For the judgement which for the righteous begins at God's house, and is wrought out in the trials of this life, awaits the disobedient when life is ended. The Apostle leaves his solemn question unanswered; but at that day there remaineth no more sacrifice for sins, only a fearful expectation of judgement. It is a fearful thing to fall into the hands of the living God then. Hence the greater blessedness of those who are taken into God's hand of judgement now. And thus the Apostle comforts the sufferers.

Wherefore let them also that suffer according to the will of God commit their souls in well-doing unto a faithful Creator. Again St. Peter goes back in thought to the words of Christ, "Father, into Thy hands I commend My spirit" (Luke xxiii. 46); and on these he builds his final exhortation, which contains within it consolation in abundance. The test of the faithful is his perfect trust. "Though He slay me, yet will I trust in Him" (Job xiii. 15), was the confession which marked Job as more righteous than his advisers. The Revised Version has varied the rendering of the final words in that passage in such wise as to explain how the trust is to be exhibited: "I will wait for Him"—wait, sure that the event will be for my comfort and His glory. This is the spirit which waxes strong in trial. "They that wait upon the Lord shall renew their strength" (Isa. xl. 31), says the prophet. "None that wait on the196 Lord shall be ashamed," is an oft-repeated testimony of the psalmists (Psalms xxv. 3; xxxvii. 34; lxix. 6); and one whose name is a synonym for suffering tells us, "The Lord is good unto them that wait for Him" (Lam. iii. 25). To such trust St. Peter here exhorts, bidding specially them that suffer to rest on the Lord. Though they be punished in the sight of men, yet is their hope full of immortality, for the souls of the righteous are in the hand of God, a trust which they repose in Him while they live here, a treasure guarded by Him in the world to come. St. Paul knows of the efficacy of this perfect trust, for he writes to Timothy, "We labour and strive," counting bodily suffering as nothing, "because we have our hope set on the living God, who is the Saviour of all men, specially of them that believe" (1 Tim. iv. 10).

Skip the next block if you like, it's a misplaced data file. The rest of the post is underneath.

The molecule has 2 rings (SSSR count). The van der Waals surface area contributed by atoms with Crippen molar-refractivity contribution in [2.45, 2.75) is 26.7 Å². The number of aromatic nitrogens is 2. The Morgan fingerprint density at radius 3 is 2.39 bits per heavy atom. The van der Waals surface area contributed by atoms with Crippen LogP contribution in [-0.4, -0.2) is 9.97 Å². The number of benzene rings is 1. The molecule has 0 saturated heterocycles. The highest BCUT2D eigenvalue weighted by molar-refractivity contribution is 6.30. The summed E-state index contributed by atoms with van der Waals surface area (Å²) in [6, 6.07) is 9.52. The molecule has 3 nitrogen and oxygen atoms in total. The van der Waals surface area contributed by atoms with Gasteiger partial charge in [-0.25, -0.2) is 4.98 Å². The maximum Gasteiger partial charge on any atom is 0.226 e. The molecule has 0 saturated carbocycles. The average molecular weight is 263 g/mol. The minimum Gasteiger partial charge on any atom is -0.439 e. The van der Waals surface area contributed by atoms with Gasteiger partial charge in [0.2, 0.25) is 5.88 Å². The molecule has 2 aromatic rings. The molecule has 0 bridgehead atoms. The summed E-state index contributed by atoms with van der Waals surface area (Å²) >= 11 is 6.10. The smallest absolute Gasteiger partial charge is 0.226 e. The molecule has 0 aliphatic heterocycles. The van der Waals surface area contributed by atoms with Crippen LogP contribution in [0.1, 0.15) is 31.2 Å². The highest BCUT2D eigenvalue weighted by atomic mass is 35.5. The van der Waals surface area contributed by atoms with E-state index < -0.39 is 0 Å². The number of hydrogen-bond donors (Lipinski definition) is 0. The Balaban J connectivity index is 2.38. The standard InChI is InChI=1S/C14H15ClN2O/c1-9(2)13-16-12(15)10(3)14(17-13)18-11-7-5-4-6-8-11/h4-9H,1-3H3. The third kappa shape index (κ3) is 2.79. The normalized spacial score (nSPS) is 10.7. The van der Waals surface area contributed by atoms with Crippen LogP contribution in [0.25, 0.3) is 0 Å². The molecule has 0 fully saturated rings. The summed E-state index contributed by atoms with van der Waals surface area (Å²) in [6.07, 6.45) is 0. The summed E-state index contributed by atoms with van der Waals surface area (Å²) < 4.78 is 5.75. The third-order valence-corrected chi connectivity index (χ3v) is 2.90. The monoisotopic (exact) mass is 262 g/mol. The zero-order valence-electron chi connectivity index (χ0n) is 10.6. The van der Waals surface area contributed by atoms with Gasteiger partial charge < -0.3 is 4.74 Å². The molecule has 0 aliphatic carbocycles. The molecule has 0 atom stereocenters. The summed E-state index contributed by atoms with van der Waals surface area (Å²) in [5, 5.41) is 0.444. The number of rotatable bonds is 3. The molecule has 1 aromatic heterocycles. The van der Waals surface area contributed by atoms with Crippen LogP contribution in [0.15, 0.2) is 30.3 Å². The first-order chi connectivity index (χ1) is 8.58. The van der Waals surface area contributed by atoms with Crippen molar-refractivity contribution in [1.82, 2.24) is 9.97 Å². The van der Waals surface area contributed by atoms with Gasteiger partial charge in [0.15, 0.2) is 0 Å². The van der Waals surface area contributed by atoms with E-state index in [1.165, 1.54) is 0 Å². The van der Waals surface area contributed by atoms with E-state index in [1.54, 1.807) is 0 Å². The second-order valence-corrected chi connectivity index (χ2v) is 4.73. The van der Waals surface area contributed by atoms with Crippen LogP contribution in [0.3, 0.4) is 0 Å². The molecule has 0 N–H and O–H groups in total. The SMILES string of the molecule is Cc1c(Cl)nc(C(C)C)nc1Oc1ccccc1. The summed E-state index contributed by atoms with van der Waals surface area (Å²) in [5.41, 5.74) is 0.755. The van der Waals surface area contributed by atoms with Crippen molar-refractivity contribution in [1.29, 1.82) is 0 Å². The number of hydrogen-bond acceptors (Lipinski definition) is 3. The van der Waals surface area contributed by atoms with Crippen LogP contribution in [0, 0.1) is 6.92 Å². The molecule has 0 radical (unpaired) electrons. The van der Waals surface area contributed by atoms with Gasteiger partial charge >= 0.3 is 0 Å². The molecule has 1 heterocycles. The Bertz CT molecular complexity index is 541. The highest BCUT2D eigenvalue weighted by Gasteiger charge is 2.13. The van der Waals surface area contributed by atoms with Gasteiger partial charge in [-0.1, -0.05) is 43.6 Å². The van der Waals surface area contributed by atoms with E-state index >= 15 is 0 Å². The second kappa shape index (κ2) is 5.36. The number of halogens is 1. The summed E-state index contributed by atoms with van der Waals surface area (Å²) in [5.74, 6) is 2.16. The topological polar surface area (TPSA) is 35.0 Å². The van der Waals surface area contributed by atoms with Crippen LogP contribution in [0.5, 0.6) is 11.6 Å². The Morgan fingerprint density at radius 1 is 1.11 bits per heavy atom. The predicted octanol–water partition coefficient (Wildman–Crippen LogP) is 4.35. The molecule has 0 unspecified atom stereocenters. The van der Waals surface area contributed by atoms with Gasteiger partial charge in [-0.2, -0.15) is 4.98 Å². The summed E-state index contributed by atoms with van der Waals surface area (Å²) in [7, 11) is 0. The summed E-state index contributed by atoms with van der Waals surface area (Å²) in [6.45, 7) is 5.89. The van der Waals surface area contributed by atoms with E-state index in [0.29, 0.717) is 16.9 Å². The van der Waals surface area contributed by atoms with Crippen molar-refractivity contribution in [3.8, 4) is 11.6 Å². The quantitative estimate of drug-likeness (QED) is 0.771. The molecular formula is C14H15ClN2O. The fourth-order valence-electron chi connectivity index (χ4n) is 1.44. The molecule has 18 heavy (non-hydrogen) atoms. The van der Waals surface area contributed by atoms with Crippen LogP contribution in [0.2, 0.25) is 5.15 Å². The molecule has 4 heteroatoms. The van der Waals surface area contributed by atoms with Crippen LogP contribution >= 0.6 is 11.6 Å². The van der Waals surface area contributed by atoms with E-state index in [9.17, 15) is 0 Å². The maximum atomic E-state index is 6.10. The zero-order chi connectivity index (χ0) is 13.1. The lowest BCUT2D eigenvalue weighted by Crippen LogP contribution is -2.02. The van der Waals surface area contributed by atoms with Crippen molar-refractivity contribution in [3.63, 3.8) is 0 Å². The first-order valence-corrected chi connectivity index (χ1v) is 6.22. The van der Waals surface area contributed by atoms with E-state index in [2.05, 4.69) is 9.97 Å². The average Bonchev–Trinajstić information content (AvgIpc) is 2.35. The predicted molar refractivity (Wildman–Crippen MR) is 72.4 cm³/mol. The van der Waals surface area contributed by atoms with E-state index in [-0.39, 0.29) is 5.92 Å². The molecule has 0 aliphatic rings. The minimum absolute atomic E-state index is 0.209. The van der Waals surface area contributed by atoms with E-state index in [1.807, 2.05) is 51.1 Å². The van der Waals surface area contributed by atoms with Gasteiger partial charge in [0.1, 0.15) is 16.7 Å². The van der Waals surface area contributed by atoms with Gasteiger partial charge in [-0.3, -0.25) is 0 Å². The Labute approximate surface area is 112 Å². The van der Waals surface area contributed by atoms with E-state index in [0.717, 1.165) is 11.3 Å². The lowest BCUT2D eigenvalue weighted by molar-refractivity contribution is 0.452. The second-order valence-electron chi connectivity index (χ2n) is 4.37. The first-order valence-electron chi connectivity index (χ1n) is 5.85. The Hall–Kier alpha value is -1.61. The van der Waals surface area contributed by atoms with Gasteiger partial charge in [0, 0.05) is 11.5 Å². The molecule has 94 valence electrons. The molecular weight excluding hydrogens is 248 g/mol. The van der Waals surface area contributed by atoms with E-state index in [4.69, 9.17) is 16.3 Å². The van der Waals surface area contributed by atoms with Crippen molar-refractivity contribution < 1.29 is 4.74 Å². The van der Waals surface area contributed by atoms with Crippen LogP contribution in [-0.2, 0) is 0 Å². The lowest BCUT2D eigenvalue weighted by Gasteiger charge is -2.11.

The Apostle links a holy life most closely with this trust in God. In well-doing commit your souls unto Him. No otherwise can His guardianship and aid be hoped for. But the Lord knoweth the way of the righteous, and with Him to know is to watch over and help. Nor should men sorrow when they suffer according to God's will. Rather it is cause for gladness. For conscience must tell them that they need to be purged from much earthly dross which clings about them. So the fire of trial may be counted among blessings.

And with two words of exceeding comfort St. Peter strengthens the believers in their trust. God is faithful; His compassions fail not: they are new every morning. In moments of despair the sorrowing Christian may feel tempted to cry out, with the Psalmist, "Hath God forgotten to be gracious? hath He in anger shut up His tender mercies?" (Psalm lxxvii. 10), but as he looks197 back on the path where God has led him he is convinced of the unwisdom of his questioning, and cries out, "This is my infirmity; I will remember the years of the right hand of the Most High."

And this faithful God is our Creator. In the council of the Godhead it was said in the beginning, "Let us make man in our image." And God breathed into his nostrils the breath of life, which made of him a living soul. From God's hand he came forth very good, but sin entered, and the Divine image has been blurred and defaced. Yet in mercy the same heavenly conclave planned the scheme for man's restoration to his first estate. The love which spake to Zion of old speaks through Christ to all mankind. "Can a woman forget her sucking child? Yea, she may forget; yet will I not forget thee" (Isa. xlix. 15). In the fulness of time God has sent His Son to take hold upon the sons of men, to wear their likeness, to live on earth and die for the souls which He has made. Trust, says the Apostle, in this almighty, unchanging love; trust God, your Father, your Creator. He will succour you against all assaults of evil; He will comfort and support you when it is His desire to prove you; He will crown you, with your Lord, when trials are no more.